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Monday, September 01, 2008

I'm currently reading a book that's making me think [slightly more than usual].

The Lucifer Effect is written by Philip Zimbardo, the same professor that was in charge of the infamous Stanford Prison Experiment. This was the one where he got 2 groups of students in a realistic prison-like setting to see what was the effect of being imprisoned on guards and prisoners. The experiment had to be terminated after only 5 days [he intended it to go on for 2 weeks] due to the increasing sadistic tendencies of the students assigned as guards, and due to a moralistic awakening on the part of the professor.

Conclusion: Situational forces are strong enough to significantly alter people's behaviour, often to unrecognisable states. Students who are assigned to be guards became sadistic SOBs, but even more scarily, students assigned to become prisoners became depressed, detached, and suffered from increasing levels of hopelessness.

The even scarier part of it: Even when student-prisoners knew that at any time, they were free to leave the experiment, none of them took up the chance. They were so deeply entrenched in the prisoner mentality that they totally resigned themselves to their situation, and literally became prisoners of their own making. At one point, they asked the student-prisoners: If you could leave the experiment early, without collecting your monetary reimbursement, would you? 3 out of 4 students said yes, but did not leave the experiment. Even when the chance to leave was offered to them, they did not leave! They said yes, and then walked back to the guard to be literally shackled down!

Zimbardo's point was that the situational forces at work are so strong, that they confer a kind of mentality on the persons in that situation. If you were an easy-going, carefree person, who was put into a position of power over others, the situation that you were put in would transform your personality into a domineering tyrant that you wouldn't recognise if you saw yourself on TV.

This is scary, because I immediately started seeing paralells in my work situation. Ok, not quite to that extent, or I'd probably be fired, but I recognised some of it in myself. At home, or out, I'm relaxed, easygoing but in my work situation, I have to change into a more aggressive, domineering figure. [Yes, some of those under me would probably describe me as being tyrannical. -_-!!!]

And once I started to really think about the prisoner mentality, I started to realise that there were many other paralells you could find in society in general. Doesn't everyone know someone who would tell you to just obey the boss, despite his outer-worldly requests for your soul, because that is what you are supposed to do? Don't people complain endlessly about the gahmen, but leave it only at verbal complaints because they see no point in taking action against those in power?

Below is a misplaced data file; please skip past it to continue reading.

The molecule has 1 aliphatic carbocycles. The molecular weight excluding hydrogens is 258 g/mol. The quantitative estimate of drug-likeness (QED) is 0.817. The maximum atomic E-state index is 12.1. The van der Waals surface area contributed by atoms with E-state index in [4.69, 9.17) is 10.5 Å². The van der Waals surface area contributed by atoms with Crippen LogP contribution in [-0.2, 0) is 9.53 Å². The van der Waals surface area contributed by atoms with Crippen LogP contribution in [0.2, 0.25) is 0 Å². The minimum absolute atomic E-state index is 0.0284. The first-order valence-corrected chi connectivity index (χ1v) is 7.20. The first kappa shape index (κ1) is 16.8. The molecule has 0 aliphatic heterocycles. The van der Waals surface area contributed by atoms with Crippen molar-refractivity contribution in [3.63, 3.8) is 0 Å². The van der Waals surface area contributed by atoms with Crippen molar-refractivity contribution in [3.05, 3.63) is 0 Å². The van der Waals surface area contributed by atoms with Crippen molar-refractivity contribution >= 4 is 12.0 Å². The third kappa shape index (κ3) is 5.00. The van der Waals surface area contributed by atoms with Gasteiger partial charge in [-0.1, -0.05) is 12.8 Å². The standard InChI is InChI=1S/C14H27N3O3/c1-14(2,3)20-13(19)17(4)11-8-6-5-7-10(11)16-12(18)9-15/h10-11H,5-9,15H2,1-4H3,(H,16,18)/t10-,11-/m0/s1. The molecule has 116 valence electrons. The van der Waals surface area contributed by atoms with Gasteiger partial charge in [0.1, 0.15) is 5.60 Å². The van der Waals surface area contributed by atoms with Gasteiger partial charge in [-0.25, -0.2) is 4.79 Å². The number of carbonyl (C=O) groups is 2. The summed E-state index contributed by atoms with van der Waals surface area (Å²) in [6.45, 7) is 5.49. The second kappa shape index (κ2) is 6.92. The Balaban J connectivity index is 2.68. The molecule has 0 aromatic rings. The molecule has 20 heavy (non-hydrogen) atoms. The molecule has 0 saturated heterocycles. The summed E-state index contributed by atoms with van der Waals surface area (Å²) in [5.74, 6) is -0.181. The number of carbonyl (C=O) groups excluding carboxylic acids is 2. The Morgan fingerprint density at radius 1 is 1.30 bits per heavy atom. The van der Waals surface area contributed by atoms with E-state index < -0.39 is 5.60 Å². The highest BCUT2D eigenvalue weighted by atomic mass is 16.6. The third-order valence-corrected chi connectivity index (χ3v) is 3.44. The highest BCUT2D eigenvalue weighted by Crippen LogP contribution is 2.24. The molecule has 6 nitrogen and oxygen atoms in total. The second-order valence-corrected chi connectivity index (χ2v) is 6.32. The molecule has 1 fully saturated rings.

Come to think of it, everytime you succumb to a figure of authority, or a general way of thinking, simply because that's the way things are, aren't you succumbing to a kind of prisoner mentality? Your job may suck, you may feel depressed, but you stick at it anyway, because of the perceived benefits in terms of the paycheque, and because you're not entirely sure that things would be better somewhere else. You've become a prisoner of the company in your own mind!

And just as in the experiment, these are boundaries that exist in our own mind and nowhere else. Is it such a moral sin if you decide to quit your job? Or get out of a bad relationship? Or decide to become a full-time bartop dancer? And yet there are people who will subscribe to that way of thinking, and who will tell you that such things cannot be done, because of various reasons, but actually because it just isn't done this way in our society. These people have created a prison for themselves, even though the prison door was never closed and locked.

You don't have to stay in a bad situation in life. You can always get out and change yourself. It only depends on whether you want to accept that you have this chance at freedom and whether you are willing to take it.

This somewhat reminds me of a scene from The Sandman: Season of Mists. Lucifer is talking to Morpheus, and of the souls in Hell, he comments wryly, that they can ascend to Heaven any time they want. They are only there as long as they want to inflict punishment on themselves for their sins on Earth. And some of them put themselves there for eternity.

It may look a long road to freedom, but maybe it's not as long as we think it is, as long as we start walking on it.

I'm still reading the book, so I haven't reached the part where it gives tips on how to get out of that prisoner mentality. But I am starting to think twice about the whole career deal and about what I really want for myself out of life. Freedom? Or handbags? ;)

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